OPINION: Prime Minister Malcolm Turnbull's calling of an emergency party room meeting today says a lot about the state of Australian politics. The meeting is not in response to an economic crisis or national security threat, but how to respond to community support in favour of same-sex marriage. The task of achieving this reform has somehow tied the government in knots.

Party room meetings on same-sex marriage have not been kind to the Coalition, or conducive to making good policy. The last major discussion produced the idea of holding a plebiscite. This is despite a plebiscite being unnecessary and wasteful of tens of millions of taxpayers' dollars. In addition, no other group in the community has been forced to have their right to equality endorsed by a national vote.

The only explicable reason for the government's plebiscite policy is to frustrate the move to same-sex marriage. In this, the evidence shows that it has been a remarkable success. No group of conservative politicians from a like country has been as effective. The Coalition came into office in 2013, and from that year same-sex marriage has been recognised in a raft of nations including New Zealand, France, Brazil, Uruguay, the UK, Finland, Ireland, the US and Germany.

The plebiscite policy has delayed the recognition of same-sex marriage in Australia, but it has also thrown up intolerable tensions within the Coalition. It is not a plausible path to achieving change and runs counter to parliamentary traditions. Coalition MPs have understandably pushed for an ordinary vote in parliament.

In response, those who pushed for a plebiscite are now arguing that the government should hold a voluntary postal vote without the support of parliament. This makes even less sense than a plebiscite. 

A voluntary postal vote on same-sex marriage would lack legitimacy, be dangerous and unwise, and is suggestive of political desperation.

The ACT electoral commission reported earlier this year on the effectiveness of postal voting. It identified 701 people in that small jurisdiction whose vote was not counted in the 2016 ACT election because the mail arrived too late. This was a 120 per cent increase on the 2012 election, and was attributed to a decline in postal services.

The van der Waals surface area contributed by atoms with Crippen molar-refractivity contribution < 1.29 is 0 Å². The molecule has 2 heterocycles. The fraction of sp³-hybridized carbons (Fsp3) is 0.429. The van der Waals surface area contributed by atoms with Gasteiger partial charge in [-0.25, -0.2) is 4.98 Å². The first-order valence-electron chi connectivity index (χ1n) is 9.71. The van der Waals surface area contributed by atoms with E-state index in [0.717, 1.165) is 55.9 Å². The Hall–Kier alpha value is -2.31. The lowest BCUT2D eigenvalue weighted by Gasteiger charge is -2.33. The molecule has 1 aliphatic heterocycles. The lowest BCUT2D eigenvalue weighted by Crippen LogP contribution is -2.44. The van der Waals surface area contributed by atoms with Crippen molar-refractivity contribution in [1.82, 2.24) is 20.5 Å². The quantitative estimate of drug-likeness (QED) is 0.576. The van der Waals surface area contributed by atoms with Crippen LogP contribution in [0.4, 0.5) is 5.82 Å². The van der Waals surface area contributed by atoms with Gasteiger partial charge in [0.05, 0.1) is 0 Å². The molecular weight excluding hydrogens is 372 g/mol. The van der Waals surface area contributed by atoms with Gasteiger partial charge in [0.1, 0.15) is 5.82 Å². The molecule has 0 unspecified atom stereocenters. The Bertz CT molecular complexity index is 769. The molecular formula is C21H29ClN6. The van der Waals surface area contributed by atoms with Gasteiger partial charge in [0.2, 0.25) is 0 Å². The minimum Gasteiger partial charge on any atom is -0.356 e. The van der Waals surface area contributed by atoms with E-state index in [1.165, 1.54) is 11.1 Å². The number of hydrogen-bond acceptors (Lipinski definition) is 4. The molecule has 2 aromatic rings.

The commission reported on a "winding back of service delivery times across the country" for regular mail. The problem was more pronounced for people voting from overseas, and concern was expressed that "the current postal service is not meeting the requirements for long distance postal voting". The report noted "genuine concern across Australian electoral jurisdictions that recent alterations to Australia Post's business model" had increased the likelihood that postal votes will miss the count.

If these figures were replicated nationwide, many thousands of people, especially those voting from overseas, will have their vote rejected. Others again will miss out because of wrong address details or delivery failures. If the ballot is close, the resulting debate could be explosive and impossible to resolve.

This points to another major defect in holding a postal vote, namely, the absence of effective ways of resolving disputes about the ballot. The government may seek to hold the vote under section 7A of the Commonwealth Electoral Act. It authorises the Australian Electoral Commission to "make arrangements for the supply of goods or services to any person or body", and so permits organisations such as trade unions to pay the commission to conduct their election.

Unlike normal electoral legislation, section 7A does not set down basic information such as what constitutes a valid vote, scrutineering, the conduct of the ballot or the resolution of disputes.

Australia's recent history of misplaced ballots and other problems shows that it would be extremely unwise to conduct a national vote without the right procedures in place.

The need for these procedures was one reason why the government sought legislation to support its plebiscite. Another reason was that, without this, any attempt to spend public money on a plebiscite or postal vote could be challenged in the High Court.

The High Court has made it clear over recent years that the government cannot spend taxpayers' money on initiatives like this unless authorised by parliament. No such authorisation is provided by section 7A, and it is hard to see that any other law could do so. The government might make a new regulation under financial management legislation, but this could be disallowed by the Senate.

The likely result is that an attempt to hold a postal vote will be challenged in the High Court. This will further lengthen the debate, which is perhaps exactly the point of those who support the policy. On any other measure, like the plebiscite before it, a postal vote on same-sex marriage is an ill-conceived idea.

Professor George Williams is Dean of Law at UNSW.

This story was first published in the Sydney Morning Herald